Downward revisions in expectations of monetary tightening

The rebound in risky assets that began on Thursday after the publication of sharply lower PMIs was amplified on Friday after the revised figures from the University of Michigan’s consumer survey showed a drop in inflation expectations. The S&P 500 was up 3.1% and the Euro Stoxx 50 2.8%. The EUR/USD exchange rate is up, above 1.0570. It was this rise in inflation expectations that led the Fed to hike its key rate by 75bp at its last meeting. The observation is therefore clear: risky assets are rebounding because the markets are revising downwards their expectations of monetary tightening. They no longer expect a 75bp increase in the Fed funds rate in July and see the rate hike ending in December. But this rebound appears very fragile as it also means that the risks of recession are on the rise.

Chinese manufacturing profits contracted by 6.5% year-on-year in May. This is slightly less than in April (-8.5% yoy) thanks to the timid recovery of activity with the gradual lifting of anti-Covid measures.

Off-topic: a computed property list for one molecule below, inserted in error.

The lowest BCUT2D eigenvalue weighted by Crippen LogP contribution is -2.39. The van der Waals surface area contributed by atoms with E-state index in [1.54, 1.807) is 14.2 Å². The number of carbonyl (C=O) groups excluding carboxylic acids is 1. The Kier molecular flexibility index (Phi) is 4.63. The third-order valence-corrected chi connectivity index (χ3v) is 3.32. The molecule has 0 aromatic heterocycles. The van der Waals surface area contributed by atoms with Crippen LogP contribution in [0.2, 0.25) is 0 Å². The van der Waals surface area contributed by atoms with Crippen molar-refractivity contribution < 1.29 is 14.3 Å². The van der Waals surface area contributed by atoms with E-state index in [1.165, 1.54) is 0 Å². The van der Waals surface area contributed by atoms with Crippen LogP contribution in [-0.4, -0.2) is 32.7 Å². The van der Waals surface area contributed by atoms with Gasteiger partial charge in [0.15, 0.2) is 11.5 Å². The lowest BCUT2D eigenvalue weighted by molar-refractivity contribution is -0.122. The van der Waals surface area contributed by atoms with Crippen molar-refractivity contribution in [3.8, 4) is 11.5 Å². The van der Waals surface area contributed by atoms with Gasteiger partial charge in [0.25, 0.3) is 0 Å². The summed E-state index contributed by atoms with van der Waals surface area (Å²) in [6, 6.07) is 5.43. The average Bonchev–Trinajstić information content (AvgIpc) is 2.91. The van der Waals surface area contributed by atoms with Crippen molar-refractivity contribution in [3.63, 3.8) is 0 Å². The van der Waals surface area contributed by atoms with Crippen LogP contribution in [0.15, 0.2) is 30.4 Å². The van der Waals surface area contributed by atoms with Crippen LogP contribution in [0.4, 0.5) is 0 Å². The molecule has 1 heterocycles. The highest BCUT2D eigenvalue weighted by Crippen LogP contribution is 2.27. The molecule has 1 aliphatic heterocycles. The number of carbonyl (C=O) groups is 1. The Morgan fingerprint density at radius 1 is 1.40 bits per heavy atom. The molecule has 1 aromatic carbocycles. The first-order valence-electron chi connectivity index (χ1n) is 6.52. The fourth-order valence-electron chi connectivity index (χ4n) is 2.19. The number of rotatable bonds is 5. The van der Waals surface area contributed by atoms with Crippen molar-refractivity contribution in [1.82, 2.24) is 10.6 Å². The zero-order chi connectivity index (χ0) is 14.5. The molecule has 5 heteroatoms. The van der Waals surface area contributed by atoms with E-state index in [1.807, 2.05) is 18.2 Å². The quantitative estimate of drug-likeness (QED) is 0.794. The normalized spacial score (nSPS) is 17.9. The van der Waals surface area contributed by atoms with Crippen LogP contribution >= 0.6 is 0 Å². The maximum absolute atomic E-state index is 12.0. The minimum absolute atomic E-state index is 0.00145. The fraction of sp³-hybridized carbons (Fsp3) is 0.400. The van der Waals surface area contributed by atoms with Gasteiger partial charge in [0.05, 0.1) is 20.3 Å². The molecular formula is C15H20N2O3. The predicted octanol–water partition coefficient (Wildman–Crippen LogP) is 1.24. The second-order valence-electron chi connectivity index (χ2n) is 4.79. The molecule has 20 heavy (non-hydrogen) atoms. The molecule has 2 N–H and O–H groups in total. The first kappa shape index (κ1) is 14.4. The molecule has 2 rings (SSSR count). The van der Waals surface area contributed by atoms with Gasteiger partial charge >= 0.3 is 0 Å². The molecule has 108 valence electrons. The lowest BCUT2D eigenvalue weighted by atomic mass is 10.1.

Russia has defaulted on its foreign currency debt: $100 million of interest payments due on 27 May have not been settled. The grace period has therefore expired. This is the first time this has happened since the Bolshevik revolution of 1917 and the non-recognition of the Tsar’s debt. 

To be watch from today the meeting of the central bankers in Sintra, near Lisbon. Given the main reason for the market rebound, what is said there will be closely scrutinised!

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